Photosynthesis is a process used by plants to convert light energy into chemical energy that can be used to fuel the organisms' activities. Carbohydrates, such as sugars, are synthesized from carbon dioxide and water during the process. The plant and animal based biomass material is converting into stabile carbon product (biochar) by carbonisation process preventing the carbon dioxide release into the atmosphere from the decaying biomass. The plant originated biochar products have more than >90% w/w carbon content. This makes it suitable for soil carbon sequestration. In this context the term “carbon-negative” means that we are converting the biomass bounded Earth atmospheric CO2 into a stabile carbon-based biochar product that is safely sequestered into the soil for long term.
The farmers are expecting from the compost and biochar products increased soil fertility, higher yields, better soil structure and better utility of nutrients at lower fertiliser cost. The application of high doses (5-20 tonnes of hectare) of compost and plant based biochar products is not realistic from a farmers’ economical point of view. The maximum economically acceptable application rate for plant based biochar is only 5 t /ha. The situation is different with the bone based biochar, which is having full organic NPK-C fertilizer value with low but efficient doses between 200 – 1000 kg/ha, that provides extra yields and profit in already short term 1-2 years. The farmers are interested in short term profitability at first place and not willing to pay the current high market price for plant based biochar product and possible long term effects 5-20 years. Farmers are positively interested in C content and soil fertility – but good business comes at first. This means that there is need for high and safe quality biochar and compost products at affordable price that use resulting short term profitability.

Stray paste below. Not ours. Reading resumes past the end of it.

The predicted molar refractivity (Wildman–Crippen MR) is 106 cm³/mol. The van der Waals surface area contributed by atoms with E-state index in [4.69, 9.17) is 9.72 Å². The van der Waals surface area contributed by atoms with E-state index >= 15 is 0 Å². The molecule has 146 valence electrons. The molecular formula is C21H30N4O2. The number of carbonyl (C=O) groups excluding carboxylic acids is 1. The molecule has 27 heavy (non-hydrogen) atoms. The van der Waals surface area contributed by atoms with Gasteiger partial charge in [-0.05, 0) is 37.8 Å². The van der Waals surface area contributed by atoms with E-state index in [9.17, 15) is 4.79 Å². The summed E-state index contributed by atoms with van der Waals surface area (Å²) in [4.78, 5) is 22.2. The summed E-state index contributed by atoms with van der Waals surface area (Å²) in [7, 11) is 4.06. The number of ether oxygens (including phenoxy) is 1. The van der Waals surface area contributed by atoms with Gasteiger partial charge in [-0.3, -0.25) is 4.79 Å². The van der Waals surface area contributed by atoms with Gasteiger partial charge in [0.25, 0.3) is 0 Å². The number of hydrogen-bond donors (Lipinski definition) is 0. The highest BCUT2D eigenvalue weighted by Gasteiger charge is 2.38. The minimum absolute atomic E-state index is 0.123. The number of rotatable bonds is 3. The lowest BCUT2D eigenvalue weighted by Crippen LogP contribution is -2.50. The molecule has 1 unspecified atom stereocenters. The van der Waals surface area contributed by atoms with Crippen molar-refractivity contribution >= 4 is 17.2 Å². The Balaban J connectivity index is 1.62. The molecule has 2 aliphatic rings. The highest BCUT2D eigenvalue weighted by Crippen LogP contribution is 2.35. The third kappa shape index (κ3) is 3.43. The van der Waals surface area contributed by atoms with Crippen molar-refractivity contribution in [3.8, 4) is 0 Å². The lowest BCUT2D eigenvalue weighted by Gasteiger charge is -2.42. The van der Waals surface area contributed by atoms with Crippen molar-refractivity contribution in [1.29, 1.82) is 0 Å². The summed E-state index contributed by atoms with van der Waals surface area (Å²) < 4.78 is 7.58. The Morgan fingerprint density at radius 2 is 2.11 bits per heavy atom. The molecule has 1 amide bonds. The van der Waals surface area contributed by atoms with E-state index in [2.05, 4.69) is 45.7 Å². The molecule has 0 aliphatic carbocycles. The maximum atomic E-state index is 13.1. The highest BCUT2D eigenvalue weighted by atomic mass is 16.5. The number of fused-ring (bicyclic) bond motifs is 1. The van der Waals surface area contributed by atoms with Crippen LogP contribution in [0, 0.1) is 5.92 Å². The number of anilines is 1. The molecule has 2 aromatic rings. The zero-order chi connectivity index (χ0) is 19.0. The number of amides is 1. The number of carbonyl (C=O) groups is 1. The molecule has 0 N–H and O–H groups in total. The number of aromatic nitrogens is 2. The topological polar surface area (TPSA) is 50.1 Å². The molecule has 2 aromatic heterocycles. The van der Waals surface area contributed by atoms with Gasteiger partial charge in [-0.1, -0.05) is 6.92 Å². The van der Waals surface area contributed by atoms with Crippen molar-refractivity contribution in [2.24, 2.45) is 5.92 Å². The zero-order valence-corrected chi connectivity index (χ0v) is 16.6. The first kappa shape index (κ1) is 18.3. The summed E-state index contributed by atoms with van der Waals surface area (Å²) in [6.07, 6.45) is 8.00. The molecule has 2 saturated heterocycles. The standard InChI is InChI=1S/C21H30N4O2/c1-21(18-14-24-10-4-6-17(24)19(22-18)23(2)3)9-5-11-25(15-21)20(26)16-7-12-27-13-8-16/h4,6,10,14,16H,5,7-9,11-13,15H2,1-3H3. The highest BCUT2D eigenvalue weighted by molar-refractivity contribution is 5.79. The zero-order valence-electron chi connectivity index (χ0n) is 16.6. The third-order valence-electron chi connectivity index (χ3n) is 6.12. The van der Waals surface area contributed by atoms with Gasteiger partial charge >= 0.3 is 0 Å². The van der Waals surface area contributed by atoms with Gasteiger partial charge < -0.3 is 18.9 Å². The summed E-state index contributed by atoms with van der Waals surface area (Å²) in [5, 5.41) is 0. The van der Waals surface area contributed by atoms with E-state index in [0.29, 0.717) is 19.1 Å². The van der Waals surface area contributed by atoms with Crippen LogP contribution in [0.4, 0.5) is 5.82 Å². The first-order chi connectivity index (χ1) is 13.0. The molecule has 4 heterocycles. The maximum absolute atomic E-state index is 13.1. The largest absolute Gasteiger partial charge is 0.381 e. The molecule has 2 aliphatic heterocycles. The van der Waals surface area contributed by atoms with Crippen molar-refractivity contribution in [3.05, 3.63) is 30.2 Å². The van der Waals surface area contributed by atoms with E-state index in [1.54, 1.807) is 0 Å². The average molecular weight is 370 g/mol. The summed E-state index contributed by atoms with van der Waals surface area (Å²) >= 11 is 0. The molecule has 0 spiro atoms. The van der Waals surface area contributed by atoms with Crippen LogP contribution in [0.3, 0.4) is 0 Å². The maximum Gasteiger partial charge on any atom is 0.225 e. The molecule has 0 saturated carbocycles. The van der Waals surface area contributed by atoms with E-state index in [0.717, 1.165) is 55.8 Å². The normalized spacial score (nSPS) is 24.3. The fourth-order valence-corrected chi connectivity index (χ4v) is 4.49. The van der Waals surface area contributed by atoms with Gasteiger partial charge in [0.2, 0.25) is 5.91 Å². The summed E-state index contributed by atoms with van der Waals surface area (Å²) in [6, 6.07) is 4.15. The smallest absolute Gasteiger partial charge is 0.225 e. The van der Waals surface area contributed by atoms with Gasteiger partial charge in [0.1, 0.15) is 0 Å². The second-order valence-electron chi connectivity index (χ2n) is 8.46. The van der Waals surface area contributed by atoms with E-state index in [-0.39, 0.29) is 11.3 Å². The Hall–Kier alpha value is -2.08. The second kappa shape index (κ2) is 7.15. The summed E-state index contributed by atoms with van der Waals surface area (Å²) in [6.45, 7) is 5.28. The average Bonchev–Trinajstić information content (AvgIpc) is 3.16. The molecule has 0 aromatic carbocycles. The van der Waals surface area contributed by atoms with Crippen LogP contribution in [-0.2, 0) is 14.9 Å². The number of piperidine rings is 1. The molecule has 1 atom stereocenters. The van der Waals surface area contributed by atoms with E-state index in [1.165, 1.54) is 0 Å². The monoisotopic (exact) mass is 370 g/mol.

Compost is humified solid particulate material, which has been sanitised and stabilised; and which confers beneficial effects when it is added to soil, used as growing media constituent, or used in another way in conjunction with plants. Composting is a process of controlled decomposition and humification of biodegradable materials under managed conditions, which is aerobic and which allows the development of temperatures suitable for mesophilic and thermophilic bacteria as a result of biologically produced heat.
The revised Waste Framework Directive (2008/98/EC) introduces the possibility that certain waste streams that have undergone a recovery operation can cease to be waste, if they fulfil certain criteria - called “End-of-Waste” (EoW) criteria. The EoW criteria are the requirements that have to be fulfilled by a material derived from waste, and which ensure that the quality of the material is such that its use is not detrimental to human health or the environment.
Although the four years project is in year two only, highly promising results achieved. In year 1 detailed analytical assessment of EU27 input organic waste materials has been done, industrial technology and economical application options evaluated. In 2013/2014 extensive field trials with selected biochar and compost products are in progress. Concerning biochar/compost production, environmental, technical, legislative, cost efficiently, benefit and risk evaluation, SWOT analysis of the available biochar producing technologies and materials made. Set up a detailed BIOCHAR technology and product matrix database for analysing and ranking of the available recycling technologies for production of biochar made. Dissemination and transparent visibility programmes started up and actively on progress, especially towards EU wide SME stakeholders.